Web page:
Michael Keaton Answers the Call for a Greener Pittsburgh

The former Batman is investing in sustainable manufacturing in an effort to turn the Steel City green.

Michael Keaton

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Actor Michael Keaton, best known for iconic film roles that have pitted him against everyone from the Joker to Spider-Man, is flexing his financial superpowers to help bring green jobs to his beloved hometown of Pittsburgh. 

“The great story is this is a city that could go from one of the dirtiest cities in America, at one point, to one of the greenest cities. It’s absolutely 100% poised to do that,” the actor told Reuters. “If you can put people to work and have some even modest impact on climate change, why would I not want to be involved in something like this?”

In partnership with local real estate developer Craig Rippole, Keaton has co-founded a new firm— Trinity Sustainable Solutions—to build a new green manufacturing plant on a brownfield site leftover from Pittsburgh’s days as an industrial titan. The plant, utilizing technology from Canada-based Nexii, will produce building panels called “Nexiite” that require a fraction of the materials and energy of traditional concrete. 

“The Nexiite is a proprietary blend of materials that, mixed with sand and water, creates a material that has a number of very unique properties,” Nexii chief executive Stephen Sidwell told Western Investor in 2019. “It is light-weight and stronger than concrete, the same density as granite, and can be stronger than a steel stud.”

Nexxi’s proudest demonstration of its panels is a first-of-its-kind, sustainably-constructed Starbucks in Vancouver. Built in only six days using custom Nexiite panels, the LEED-certified project featured near-zero construction waste and reductions in carbon emissions of 30%. You can see the construction unfold in the time-lapse video below.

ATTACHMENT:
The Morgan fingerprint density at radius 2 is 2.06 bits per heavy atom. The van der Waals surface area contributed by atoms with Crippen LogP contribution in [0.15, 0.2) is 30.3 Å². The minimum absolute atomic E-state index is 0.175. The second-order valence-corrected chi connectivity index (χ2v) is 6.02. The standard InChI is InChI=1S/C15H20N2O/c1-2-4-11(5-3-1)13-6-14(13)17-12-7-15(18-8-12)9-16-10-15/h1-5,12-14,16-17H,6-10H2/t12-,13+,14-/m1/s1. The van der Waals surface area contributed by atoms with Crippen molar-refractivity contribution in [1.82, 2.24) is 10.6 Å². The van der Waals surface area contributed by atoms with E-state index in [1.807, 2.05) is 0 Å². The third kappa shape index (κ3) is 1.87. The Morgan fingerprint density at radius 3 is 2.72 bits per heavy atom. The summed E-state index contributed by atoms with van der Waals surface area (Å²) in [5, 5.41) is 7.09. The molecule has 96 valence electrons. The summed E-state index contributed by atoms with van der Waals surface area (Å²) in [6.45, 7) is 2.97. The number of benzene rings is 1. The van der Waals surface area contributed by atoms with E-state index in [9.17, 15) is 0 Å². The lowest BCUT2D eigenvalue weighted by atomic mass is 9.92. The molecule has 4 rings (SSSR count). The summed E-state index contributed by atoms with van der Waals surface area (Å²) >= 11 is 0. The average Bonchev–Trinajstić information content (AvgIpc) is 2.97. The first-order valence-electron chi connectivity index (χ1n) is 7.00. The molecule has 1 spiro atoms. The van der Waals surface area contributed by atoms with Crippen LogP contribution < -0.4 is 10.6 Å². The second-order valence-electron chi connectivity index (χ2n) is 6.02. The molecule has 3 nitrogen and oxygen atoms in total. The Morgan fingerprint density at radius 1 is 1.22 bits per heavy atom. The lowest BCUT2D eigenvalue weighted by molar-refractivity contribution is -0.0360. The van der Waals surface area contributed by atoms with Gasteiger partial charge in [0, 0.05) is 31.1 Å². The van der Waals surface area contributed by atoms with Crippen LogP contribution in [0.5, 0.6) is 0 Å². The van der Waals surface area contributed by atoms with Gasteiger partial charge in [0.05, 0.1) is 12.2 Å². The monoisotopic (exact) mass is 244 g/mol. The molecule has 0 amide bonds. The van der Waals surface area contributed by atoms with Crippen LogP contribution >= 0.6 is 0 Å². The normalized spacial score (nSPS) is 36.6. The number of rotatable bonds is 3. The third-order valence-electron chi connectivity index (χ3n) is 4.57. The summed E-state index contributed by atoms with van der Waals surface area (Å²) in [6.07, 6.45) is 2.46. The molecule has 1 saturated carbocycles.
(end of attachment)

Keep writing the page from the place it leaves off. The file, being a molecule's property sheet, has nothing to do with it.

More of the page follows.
The Steel City Embraces a Green Future

Keaton’s decision to invest in expanding the production of a concrete alternative comes at a particularly critical moment in the fight to reduce global emissions. Cement, a primary component of concrete, is estimated to account for up to 8% of human-produced carbon dioxide.

According to London-based think tank Chatham House, annual global production of cement is expected to rise from four billion tons to five billion tons over the next 30 years. Developing and supporting the rise of low-carbon alternatives, in particular as demand for concrete grows in a post-pandemic global economy, will be critical to achieving emissions reduction goals. 

“Together, the building and construction industries account for 39 percent of global emissions; the time to reinvent the way the world builds is now,” added Sidwell in a press release. “We’re honored to have so many passionate and knowledgeable champions in our corner as we scale Nexii rapidly to meet increased demand for cost-efficient green buildings.”

The new Nexii plant is expected to be completed by the summer of 2022 and will be built using the same sustainable material it creates. Those panels will be produced by another new Nexxi site in Hazelton, Pennsylvania. Once online, both plants will produce and deliver eco-friendly panels to construction sites across the East Coast and the Midwest. 

For Pittsburgh, where officials recently committed the city to achieve the goal of eliminating carbon dioxide emissions by 2050, the addition of Nexii is a step in the right direction. Beyond the site’s construction, the plant itself is expected to create hundreds of permanent “green” jobs. According to Keaton, his investment will help the city achieve these critical goals, while also providing opportunities for its citizens to transition to new careers in the green economy. 

“Growing up, many of my neighbors worked in Pittsburgh’s famous steel plants; the lore was that a businessman would take an extra white shirt to work because the one he started with would get so dirty from the mills’ polluted air that he’d have to put on a fresh one to come home,” Keaton said. “Nexii’s new plant will create more than 300 green, healthy job opportunities and help revitalize my hometown in a way that helps folks right now while paving the way for future generations.”

View Article Sources
  1. Lehne, Johanna, and Felix Preston. "Making Concrete Change: Innovation in Low-carbon Cement and Concrete." Chatham House, 2018.